Australian mine puts largest 'red' diamond on market

SYDNEY (AFP) - Rio Tinto said on Friday it was putting up for sale the biggest "red" diamond ever produced by its Australian mine amid an "explosion" in demand from Asia for the rare pink-hued stones.

The Argyle Phoenix, a 1.56 carat gem, is one of three red diamonds on offer at the annual Argyle Pink Diamonds Tender - the first time in the 30-year history of the exclusive sale that it has included three red stones.

"This is the largest red that has ever come from the Argyle diamond mine," Argyle Pink Diamonds manager Josephine Johnson told AFP as she held the stone.

"Never seen before, likely never seen again.

"The diamond world will be talking about this diamond for the next few months intensely. And there will be lots of discussion about the rarity of it, the value of it."

The 2013 pink diamond tender comprises 64 diamonds, including 58 pink stones, three blue ones and the three fancy reds.

Such jewels routinely fetch US$1-2 million (S$1.25 million to S$2.5 million) a carat. As a basic rule of thumb, a pink diamond is worth about 50 times more than a white diamond.

After previews in Sydney, New York and Tokyo, there will be tender viewings in Hong Kong and Perth, to allow clients and experts to see the gems and make offers for individual stones.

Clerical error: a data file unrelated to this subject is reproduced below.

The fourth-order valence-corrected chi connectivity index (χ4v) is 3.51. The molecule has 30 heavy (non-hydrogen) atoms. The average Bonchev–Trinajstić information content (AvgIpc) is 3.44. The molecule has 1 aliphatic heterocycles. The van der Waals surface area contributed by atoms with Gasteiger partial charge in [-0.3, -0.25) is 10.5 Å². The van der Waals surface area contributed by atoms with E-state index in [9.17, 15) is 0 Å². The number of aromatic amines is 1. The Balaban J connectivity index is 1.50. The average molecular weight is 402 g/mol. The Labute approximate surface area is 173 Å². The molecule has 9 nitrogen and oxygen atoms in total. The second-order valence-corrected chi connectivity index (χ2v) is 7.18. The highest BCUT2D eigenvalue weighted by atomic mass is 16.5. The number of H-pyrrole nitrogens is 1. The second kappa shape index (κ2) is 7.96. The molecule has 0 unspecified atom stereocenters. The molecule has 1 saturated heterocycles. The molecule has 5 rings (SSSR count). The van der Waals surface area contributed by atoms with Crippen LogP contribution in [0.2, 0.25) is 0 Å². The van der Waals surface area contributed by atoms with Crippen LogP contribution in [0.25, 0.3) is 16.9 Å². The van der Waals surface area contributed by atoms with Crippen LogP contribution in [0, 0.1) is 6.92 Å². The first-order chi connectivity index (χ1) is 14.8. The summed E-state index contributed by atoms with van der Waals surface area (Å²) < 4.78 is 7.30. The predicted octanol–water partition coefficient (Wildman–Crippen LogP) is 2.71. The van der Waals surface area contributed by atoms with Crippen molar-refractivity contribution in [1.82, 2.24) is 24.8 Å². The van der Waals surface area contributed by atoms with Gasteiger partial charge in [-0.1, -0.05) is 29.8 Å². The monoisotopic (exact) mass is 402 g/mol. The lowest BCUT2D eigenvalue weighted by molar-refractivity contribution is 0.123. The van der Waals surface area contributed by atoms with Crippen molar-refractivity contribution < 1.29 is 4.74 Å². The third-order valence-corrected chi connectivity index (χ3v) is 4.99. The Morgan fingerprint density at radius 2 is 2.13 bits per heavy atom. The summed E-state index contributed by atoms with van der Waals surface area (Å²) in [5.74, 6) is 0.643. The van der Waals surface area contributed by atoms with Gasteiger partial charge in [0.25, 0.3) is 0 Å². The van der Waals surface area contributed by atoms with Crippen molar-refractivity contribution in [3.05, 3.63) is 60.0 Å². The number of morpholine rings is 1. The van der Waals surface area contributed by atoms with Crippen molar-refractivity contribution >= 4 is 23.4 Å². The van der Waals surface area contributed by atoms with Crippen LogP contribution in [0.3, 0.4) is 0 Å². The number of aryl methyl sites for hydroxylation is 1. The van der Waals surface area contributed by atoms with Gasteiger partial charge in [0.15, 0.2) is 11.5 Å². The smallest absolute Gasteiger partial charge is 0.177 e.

"The tender every year has great interest - when you think there's only 60 stones each year, that's about 12 grams of diamond weight - we tour it around the world because each one is like selling a Picasso," Ms Johnson said.

"Each one is unique. They will find different markets.

"With a red diamond the colour itself is extraordinary, but what really transcends the appeal of the colour is just the outrageous rarity of something like this."

The Argyle mine in Western Australia produces virtually the entire world's supply of pink diamonds, with the red seen as the pinnacle of the colour scale.

It is not known how the diamonds acquire their pink tinge but it is thought to come from a molecular structure distortion as the jewel forms in the earth's crust or makes its way to the surface.

Japan is the largest consumer of pink diamonds, with the lighter "Cherry Blossom" shades in strong demand, but Ms Johnson said Argyle diamonds were growing in popularity in other markets.

"There's an explosion of interest in China and India. We're certainly seeing that in the rare diamond world," she said.

"I am quite surprised at how quickly they have moved from a desire for large, white clean goods to an appreciation for the value of rarity and fancy coloured diamonds."

With the Phoenix, she said: "It being red is very interesting because that's a highly symbolic colour in Asia."

But she said with few reference points and increasing interest in coloured diamonds, particularly rare pinks and reds, it was impossible to know where the stone would end up.

"Our last diamond that came anywhere near close to this actually ended up in the US, so it's hard to say," she said.

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